(C) 2009 - 2018 by Mourad Louha · All rights reserved

This article presents my first version of my free Excel Add-In (Version 0.75 Build 151110) for calculating large numbers in Excel. The Add-In (you can download the file at the end of this article) currently implements functions for the addition, subtraction, multiplication and exponentiation of large numbers. The code in the Add-In is password protected; however you can unprotect the VBA project by using the password “excel-ticker” (without the quotes). Please also read the copyright notice and license terms in the last section of this article.

The Add-In is also digitally signed with a certificate which was issued to me by the company “TC TrustCenter GmbH, Germany”. So, only files including this digital signature have been created and published by me.

Naming conventions of the functions in the Add-In

The Add-In includes the functions described below, which can be accessed, for example, through the category “User defined” of the select function box in Excel. Each function of the Add-In is available in English, German and French.

VBA Large Numbers

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Some people from my english speaking audience asked me a few days ago, if it may be possible to translate my german article published on 11/27/2009 about the comparison between the functions included in Excel 2003, 2007 and 2010. The file listing the functions of the different Excel versions is also presetted to English and can be downloaded at the end of this article. Below a screenshot from the worksheet:

Office 2010 Plus Functions

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Some time ago, I read the interesting blog post „Function Improvements in Excel 2010” on the Microsoft Excel Team Blog. They report about the changed formulas in Excel 2010 and about the improvements made to the calculation algorithms for these formulas. I’m not a statistician and I can’t really use all those statistical formulas, but I’m curious and I would like to examine how the results returned by the affected formulas differ in the different Excel Versions. For doing this, I have choosen the GAMMALN() function because this formula just only needs one argument. You can download a sample workbook at the end of this article.


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Someone asked in my favorite German forum about Microsoft Office if it is possible to dynamically build a reference to an Excel range located in another file. The following solution addresses a range in an external file by using the Excel functions OFFSET(), INDIRECT() and ADDRESS().

Let’s suppose, we have some files which all have an identical structure for the data. The screenshot below shows 4 files, each one providing fictive data for the days of one week. The values are stored in each file in the cells C4 to C10 of a sheet named “Data”.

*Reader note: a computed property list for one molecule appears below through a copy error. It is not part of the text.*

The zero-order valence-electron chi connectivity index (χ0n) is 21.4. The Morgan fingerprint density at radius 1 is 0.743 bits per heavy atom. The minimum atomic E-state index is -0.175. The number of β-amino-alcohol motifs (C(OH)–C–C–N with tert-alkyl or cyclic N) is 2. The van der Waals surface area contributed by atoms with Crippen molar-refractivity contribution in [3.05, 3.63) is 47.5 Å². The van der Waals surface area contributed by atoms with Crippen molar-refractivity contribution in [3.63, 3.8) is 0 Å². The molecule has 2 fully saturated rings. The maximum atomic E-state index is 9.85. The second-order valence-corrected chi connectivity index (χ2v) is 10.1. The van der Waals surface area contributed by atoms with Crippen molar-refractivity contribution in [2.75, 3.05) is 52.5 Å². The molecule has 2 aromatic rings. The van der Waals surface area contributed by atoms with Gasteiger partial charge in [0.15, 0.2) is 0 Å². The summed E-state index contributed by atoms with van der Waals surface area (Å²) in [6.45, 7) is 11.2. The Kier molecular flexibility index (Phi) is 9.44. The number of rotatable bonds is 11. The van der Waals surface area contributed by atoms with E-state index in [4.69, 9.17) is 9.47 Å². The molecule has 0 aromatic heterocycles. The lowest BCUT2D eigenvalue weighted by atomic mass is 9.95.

Excel 2010

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Someone asked in the German Microsoft Answers Forum, if it is possible to get access to an Excel instance and then execute code from this instance. This gave me the idea to enumerate all open Excel instances by using the windows API and then try to access them with VBA.

The article describes how to create VBA Application Objects using the Windows API. Please note, that this article is a little bit shortened translated version of the two articles I wrote in the German section of this blog. The descriptions of the code in this article require that you are familiar with VBA and the use of controls like TreeViews, ListViews and Windows API functions. A sample application can be downloaded at the end of this post. The VBA code is unprotected.

Windows Enumerator

A certainly well-known way to retrieve an object reference in VBA to another Excel Application Instance is the use of the “GetObject()” method. For example, by using the statement Set xlApp = GetObject(, “Excel.Application”), you can get a reference to the Excel instance, which was firstly opened. However, it is not possible to retrieve a reference to more Excel instances, if you do not know the name of an opened workbook in these instances.

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Creating a rotating image gallery in Excel VBA

Categories: Addins and Extra Tools, Development, Excel, Office, Tools, VBA
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Some days ago, someone posted in my favourite german office forum a question how to create an image gallery with rotating images in Excel VBA. The images may rotate in a circular orbit when the user clicks on an image. “Image 1” should take the position of “Image 2”, “Image 2” the position of “Image 3” and so on. Following image shows a screenshot of the sample Excel file which you can download at the end of this article and includes also the VBA Code.

Excel VBA Animator

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